transfer of wealth
Your resources allow you to open doors for yourself, those you love and the organizations you support. Effective estate planning can help preserve your assets, reduce taxes paid by your heirs and help unlock opportunities for future generations. ]
consider setting up one or more trusts
Trusts can help you accomplish many goals: provide consistent management of your assets in the event of your absence or unfortunate incapacity, be a source of future support for your heirs, fund your charitable intentions, possibly minimize taxes and in certain cases avoid probate. Trusts may also be established with specific instructions as to the amount and timing of gifts to children or other beneficiaries.
set your gifting intentions
Gifting is one of the most basic and inexpensive strategies for saving on estate taxes (particularly within the allowable federal and state exclusions from tax) and helping your loved ones. Anything you don't gift to families, charity or consume during your lifetime may be subject to estate tax.
keep your estate tax to a minimum
Over the past few years, federal estate taxes have been in constant flux. It is important to review your estate plan and documents with your tax and legal advisors to make sure they are up to date. Your Financial Advisor will be glad to help you coordinate this review.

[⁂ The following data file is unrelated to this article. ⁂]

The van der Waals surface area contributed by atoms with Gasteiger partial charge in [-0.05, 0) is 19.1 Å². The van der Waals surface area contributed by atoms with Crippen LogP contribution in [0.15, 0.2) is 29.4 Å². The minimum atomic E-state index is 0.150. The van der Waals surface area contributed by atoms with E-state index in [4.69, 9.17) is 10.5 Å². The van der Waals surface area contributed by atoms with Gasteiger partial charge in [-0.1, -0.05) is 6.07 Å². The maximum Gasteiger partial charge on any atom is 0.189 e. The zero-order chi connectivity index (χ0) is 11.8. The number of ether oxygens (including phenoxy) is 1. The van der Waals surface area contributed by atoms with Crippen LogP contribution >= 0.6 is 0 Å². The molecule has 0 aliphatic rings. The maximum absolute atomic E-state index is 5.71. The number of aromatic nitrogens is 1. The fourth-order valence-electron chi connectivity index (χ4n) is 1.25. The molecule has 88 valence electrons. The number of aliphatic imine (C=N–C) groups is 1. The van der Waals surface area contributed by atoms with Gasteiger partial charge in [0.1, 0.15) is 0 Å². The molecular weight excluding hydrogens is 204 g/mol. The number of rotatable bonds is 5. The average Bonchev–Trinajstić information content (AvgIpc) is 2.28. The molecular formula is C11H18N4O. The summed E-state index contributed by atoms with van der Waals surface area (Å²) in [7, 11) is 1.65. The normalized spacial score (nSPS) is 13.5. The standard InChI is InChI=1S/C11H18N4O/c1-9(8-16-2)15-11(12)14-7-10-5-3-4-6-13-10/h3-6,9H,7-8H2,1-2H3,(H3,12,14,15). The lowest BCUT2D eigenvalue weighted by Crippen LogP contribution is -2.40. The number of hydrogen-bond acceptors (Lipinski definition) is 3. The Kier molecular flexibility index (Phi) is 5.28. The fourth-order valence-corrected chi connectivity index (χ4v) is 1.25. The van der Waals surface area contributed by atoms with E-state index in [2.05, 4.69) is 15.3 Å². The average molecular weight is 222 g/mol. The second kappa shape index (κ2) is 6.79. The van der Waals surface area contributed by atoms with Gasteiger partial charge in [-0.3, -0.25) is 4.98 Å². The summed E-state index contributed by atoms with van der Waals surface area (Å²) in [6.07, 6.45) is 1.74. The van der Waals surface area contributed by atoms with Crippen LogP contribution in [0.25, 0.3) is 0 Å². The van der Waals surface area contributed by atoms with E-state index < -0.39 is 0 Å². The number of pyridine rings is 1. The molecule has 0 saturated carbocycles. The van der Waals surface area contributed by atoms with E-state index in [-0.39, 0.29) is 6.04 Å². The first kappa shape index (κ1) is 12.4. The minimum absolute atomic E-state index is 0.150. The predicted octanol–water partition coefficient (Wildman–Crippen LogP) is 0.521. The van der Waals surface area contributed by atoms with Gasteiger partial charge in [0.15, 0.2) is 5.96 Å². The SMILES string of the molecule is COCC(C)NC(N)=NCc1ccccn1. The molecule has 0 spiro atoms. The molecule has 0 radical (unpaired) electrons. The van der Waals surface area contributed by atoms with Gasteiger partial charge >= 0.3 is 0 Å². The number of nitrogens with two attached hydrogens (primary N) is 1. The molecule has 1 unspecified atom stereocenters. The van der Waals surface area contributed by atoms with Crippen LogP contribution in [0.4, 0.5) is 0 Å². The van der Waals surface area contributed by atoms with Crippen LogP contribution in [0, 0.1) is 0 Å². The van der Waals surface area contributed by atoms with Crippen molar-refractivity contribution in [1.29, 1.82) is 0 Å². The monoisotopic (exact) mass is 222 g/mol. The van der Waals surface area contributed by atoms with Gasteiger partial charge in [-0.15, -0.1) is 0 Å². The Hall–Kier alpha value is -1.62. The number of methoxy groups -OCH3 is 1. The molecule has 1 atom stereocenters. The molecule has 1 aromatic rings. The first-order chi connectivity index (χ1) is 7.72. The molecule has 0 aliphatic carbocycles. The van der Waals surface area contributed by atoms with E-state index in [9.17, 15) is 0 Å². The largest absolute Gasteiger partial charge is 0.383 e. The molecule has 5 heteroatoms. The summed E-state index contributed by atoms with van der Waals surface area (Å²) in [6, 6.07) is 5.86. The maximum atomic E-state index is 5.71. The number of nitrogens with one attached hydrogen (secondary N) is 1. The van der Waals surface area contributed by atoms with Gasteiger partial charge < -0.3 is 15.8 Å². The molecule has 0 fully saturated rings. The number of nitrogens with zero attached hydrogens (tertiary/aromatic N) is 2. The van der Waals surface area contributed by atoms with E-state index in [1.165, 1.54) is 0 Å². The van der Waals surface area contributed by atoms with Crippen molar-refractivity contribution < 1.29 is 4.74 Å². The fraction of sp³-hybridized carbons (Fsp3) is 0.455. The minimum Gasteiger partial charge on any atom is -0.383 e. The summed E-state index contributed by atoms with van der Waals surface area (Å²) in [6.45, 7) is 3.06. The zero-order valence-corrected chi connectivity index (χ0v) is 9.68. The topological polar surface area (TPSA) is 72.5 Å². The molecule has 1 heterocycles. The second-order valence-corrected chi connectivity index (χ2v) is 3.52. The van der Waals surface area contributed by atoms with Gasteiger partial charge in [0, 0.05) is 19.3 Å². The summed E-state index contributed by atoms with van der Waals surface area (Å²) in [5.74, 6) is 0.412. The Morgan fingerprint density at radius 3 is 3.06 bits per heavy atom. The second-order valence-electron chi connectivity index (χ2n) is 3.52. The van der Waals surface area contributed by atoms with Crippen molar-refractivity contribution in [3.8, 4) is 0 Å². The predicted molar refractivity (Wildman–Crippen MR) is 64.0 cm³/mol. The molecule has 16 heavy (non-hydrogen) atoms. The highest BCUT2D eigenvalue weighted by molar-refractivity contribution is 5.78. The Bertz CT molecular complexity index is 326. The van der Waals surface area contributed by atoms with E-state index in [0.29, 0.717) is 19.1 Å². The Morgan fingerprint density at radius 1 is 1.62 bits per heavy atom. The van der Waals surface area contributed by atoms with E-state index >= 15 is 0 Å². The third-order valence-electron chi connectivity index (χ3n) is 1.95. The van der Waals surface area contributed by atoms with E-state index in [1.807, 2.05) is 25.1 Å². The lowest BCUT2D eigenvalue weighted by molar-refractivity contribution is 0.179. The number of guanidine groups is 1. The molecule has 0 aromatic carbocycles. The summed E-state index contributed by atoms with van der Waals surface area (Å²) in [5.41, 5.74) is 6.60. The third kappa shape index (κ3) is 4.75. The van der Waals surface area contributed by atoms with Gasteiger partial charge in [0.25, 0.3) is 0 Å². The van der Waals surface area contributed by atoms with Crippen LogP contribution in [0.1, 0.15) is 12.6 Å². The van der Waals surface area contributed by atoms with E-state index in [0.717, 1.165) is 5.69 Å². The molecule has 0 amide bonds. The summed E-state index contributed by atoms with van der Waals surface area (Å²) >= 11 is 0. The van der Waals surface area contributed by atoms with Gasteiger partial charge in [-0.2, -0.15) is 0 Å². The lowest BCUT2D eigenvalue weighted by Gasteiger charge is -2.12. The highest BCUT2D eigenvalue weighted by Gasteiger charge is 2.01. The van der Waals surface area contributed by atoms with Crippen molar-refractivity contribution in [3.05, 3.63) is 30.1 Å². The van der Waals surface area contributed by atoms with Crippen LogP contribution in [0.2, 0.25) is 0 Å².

probate and beneficiary designations are a complete estate plan
Certain assets, such as qualified plans, IRAs and life insurance policies, allow you to select a specific beneficiary. When you designate a beneficiary, your assets will pass to the named beneficiary at your death, without probate. It is important to coordinate these designations with your will and review these designations regularly. Note that these assets may still be subject to estate taxes.Life Insurance and Estate Taxes
life insurance and estate tax
Life insurance affords another planning opportunity. Often, life insurance policies are owned in a way that the proceeds avoid probate and are exempt from income and estate tax. However, they can be subject to estate tax if you own the policy outright or have certain rights in the policy. If taxes are a concern, there are things to consider such as having your adult children purchase and own a policy on your life or the joint lives of you and your spouse or for the trustee of an irrevocable trust to purchase the policy.